For us as investors, this means continued engagement with firms and sustainable investment opportunities. Consumers are demanding cleaner energy and companies need to rise to this, or risk being left behind.
Johann Plé, Green Bonds strategy manager, AXA IM
The onset of Covid-19 will likely speed up and intensify investor demand for more transparent and sustainable products. The coronavirus crisis has highlighted that non-financial risk can have a massive macroeconomic impact.
Even though there was a fear that one of the knock-on effects of the crisis would be a significant slowdown in the financing of green projects, figures prove the contrary. Earlier this year, the European Union unveiled a recovery deal, which included some €550bn dedicated to green initiatives – representing the biggest single climate pledge ever made.[i] And, in September, France, which has set itself the ambitious goal of becoming the first major low-carbon economy in Europe, announced a €100bn post-covid-19 rescue package, of which a third is earmarked for projects dedicated to climate-related strategies.[ii]
Climate change has not been forgotten. The debt being raised right now is possible because interest rates remain low, and markets are awash with liquidity. But at some point, this will need to be repaid and we need this debt to be sustainable. This means we need to invest in projects that account for the fight against climate change and invest in renewable energy, clean transportation, green buildings and biodiversity preservation. All the recovery plans taking place are taking these elements into account and that is exactly what we were expecting.
As for the green bond market, we have seen Germany raise €6.5bn from its first ever green bond while numerous international brands have also introduced their own offerings.[iii]
There is a very good dynamic of diversification within the credit sector and the sovereign segment is on the rise; all positive factors for the market’s growth and liquidity. For investors this is good news as it means more opportunities in terms of how they can generate an impact and potentially better return prospects.
We believe issuers that have a credible sustainable strategy should be better prepared to face climate risks and opportunities, hence should have better fundamentals in the long run compared to others and perform better.
Amanda O’Toole, Clean Economy strategy manager, AXA IM Framlington Equities
While an abundance of industries and companies have endured severe disruption during 2020, the experience of the renewable sector has been markedly different. We have found that firms have consistently demonstrated resilience, in terms of demand, new business and potential projects. This has manifested itself in their capital expenditure plans where they are bolstering either renewable capacity or the infrastructure that supports them.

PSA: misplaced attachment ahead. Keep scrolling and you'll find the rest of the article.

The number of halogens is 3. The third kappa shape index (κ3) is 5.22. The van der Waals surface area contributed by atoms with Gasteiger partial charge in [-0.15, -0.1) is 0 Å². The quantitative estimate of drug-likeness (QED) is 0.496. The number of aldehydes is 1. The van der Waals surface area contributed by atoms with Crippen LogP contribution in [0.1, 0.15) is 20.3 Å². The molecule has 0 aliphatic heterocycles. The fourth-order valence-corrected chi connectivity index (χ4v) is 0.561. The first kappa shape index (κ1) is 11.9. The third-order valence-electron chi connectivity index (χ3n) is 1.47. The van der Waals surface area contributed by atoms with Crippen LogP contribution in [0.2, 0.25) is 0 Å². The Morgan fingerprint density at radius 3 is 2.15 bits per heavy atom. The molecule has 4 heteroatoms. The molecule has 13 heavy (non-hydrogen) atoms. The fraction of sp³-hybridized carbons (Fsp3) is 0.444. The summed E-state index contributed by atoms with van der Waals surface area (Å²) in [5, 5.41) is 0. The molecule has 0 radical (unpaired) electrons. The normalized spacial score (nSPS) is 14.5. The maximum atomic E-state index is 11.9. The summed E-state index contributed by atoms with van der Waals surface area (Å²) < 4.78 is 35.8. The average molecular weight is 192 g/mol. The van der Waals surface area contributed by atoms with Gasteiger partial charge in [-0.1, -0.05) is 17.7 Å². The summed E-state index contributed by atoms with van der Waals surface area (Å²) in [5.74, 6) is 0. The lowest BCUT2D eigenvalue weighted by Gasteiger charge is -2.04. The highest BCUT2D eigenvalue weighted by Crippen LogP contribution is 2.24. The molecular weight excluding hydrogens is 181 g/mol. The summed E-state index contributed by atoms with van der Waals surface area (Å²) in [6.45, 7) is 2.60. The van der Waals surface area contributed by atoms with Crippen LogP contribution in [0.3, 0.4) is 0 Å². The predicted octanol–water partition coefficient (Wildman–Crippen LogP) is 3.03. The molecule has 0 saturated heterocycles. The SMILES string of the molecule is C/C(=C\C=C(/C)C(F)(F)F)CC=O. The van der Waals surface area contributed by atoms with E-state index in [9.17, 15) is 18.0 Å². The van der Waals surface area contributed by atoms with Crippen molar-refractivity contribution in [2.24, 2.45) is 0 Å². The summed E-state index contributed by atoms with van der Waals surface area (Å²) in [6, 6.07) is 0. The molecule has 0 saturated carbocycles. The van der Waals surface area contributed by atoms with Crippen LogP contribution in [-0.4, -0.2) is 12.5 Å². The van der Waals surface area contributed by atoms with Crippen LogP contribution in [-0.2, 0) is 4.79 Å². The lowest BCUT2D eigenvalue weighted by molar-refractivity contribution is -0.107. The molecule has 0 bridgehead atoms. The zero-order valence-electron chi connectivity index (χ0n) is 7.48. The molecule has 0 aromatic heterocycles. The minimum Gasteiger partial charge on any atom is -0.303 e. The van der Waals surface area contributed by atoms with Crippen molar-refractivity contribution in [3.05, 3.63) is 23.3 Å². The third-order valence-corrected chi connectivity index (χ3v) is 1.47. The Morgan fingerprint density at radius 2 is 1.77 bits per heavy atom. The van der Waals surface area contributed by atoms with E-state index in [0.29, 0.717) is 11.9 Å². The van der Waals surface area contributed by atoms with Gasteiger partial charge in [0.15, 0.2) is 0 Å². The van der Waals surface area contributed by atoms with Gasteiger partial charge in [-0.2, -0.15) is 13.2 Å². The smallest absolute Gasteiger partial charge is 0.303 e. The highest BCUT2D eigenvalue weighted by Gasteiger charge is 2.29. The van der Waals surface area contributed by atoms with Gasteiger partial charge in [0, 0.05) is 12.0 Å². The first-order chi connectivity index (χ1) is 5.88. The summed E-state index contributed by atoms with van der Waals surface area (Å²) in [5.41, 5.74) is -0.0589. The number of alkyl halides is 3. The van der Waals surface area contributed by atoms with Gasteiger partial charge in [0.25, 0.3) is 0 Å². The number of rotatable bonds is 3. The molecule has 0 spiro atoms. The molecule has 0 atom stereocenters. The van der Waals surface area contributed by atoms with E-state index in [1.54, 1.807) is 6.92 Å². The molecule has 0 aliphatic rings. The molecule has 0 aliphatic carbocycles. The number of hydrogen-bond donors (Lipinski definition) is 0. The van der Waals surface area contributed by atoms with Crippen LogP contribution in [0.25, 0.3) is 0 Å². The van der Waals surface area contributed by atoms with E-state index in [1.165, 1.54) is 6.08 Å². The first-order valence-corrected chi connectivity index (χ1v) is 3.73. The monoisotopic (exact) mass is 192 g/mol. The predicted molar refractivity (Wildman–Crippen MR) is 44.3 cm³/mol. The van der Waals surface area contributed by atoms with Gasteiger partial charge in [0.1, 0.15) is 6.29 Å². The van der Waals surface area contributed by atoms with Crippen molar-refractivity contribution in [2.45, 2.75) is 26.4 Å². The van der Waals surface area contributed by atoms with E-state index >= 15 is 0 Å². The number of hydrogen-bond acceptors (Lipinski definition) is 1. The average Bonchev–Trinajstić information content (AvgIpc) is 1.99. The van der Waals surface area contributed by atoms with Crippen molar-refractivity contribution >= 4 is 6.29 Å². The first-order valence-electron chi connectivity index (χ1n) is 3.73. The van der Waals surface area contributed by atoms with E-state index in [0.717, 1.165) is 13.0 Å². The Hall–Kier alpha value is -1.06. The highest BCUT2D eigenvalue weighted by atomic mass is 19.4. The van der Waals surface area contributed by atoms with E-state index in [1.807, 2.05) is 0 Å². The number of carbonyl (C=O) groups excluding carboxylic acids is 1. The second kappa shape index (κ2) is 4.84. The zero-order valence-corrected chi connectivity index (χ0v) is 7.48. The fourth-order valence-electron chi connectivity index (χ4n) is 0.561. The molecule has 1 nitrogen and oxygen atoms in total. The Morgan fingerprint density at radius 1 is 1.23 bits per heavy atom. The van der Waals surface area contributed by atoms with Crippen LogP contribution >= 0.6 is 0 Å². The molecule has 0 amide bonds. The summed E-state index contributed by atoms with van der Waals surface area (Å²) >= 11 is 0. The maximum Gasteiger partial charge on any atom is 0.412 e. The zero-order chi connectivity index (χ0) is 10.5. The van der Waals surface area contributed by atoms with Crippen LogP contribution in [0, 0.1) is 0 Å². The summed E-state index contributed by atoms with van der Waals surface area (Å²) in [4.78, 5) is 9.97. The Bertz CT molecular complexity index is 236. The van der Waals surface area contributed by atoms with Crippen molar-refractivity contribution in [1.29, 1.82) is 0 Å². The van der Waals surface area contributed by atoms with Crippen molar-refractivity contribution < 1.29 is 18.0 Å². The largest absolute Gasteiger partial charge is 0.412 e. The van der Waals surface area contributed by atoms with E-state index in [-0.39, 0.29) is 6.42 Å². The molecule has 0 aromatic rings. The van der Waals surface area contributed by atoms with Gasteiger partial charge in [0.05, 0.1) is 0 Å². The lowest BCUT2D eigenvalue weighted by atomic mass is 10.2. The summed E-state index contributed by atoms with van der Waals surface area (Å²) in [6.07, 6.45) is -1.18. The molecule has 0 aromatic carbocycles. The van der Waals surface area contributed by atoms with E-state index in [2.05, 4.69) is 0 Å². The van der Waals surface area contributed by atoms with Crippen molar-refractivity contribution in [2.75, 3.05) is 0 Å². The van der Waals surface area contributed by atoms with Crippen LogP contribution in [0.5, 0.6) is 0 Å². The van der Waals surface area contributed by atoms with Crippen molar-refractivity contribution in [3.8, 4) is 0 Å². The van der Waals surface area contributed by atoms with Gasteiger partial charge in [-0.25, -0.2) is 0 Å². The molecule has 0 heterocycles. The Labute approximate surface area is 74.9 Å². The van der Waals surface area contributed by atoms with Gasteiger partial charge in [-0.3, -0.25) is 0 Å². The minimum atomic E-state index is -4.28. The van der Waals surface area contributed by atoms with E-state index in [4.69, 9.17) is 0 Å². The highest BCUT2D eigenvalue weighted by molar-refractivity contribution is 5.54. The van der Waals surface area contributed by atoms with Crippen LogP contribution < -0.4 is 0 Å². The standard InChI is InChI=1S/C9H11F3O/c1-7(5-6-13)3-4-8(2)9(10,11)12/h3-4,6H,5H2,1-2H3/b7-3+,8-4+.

For example, data shows that despite having to battle with the pandemic, US solar project developers installed nearly three times as much solar power capacity during the second quarter as they did during the same period in 2019.[i] But more broadly, we have detected a shift in corporate language. There is a real desire to do the right thing by staff and stakeholders in terms of supporting energy transition. It seems more than ever consumer brands want to be able to promote carbon neutrality at a product level.
There is very strong demand driven by the economic rationale, in terms of customer retention, for cleaner energy sources. This is supported by a regulatory and political desire for a cleaner energy generation mix as it’s usually the cheapest source of energy to build and I believe this will present a plethora of potential investment opportunities.
Lise Renelleau, Sustainable Investment Solutions, AXA IM Rosenberg Equities
The pandemic has been a shock to investors, but also a powerful reminder. It has shown us that forward-looking, agile companies are potentially best placed to deal with crises. Of course, from an investor’s point of view 2020 has been a major economic challenge, but so is the climate crisis; parts of the world have been besieged by drought, fires, hurricanes and floods.
In our experience, the companies which are ahead of their peers in terms of tackling climate change have been a lot more resilient than those that are lagging on this front. There is a clear sense today that the need for change is understood by both companies and investors and is supported by the prevailing winds. We are witnessing greater levels of companies and governments committing to energy transition - even China has now committed to a net zero target.
Therefore, we need to invest in transitioning companies, those trying to move away from polluting fossil fuels. The key aspect for any investor is to think about this from a long-term approach, in absolute - and transition – terms, to stay ahead of the curve in terms of climate-related policy and regulation, which will impact firms.
(1) COVID-19: Greening the recovery, AXA IM April 2020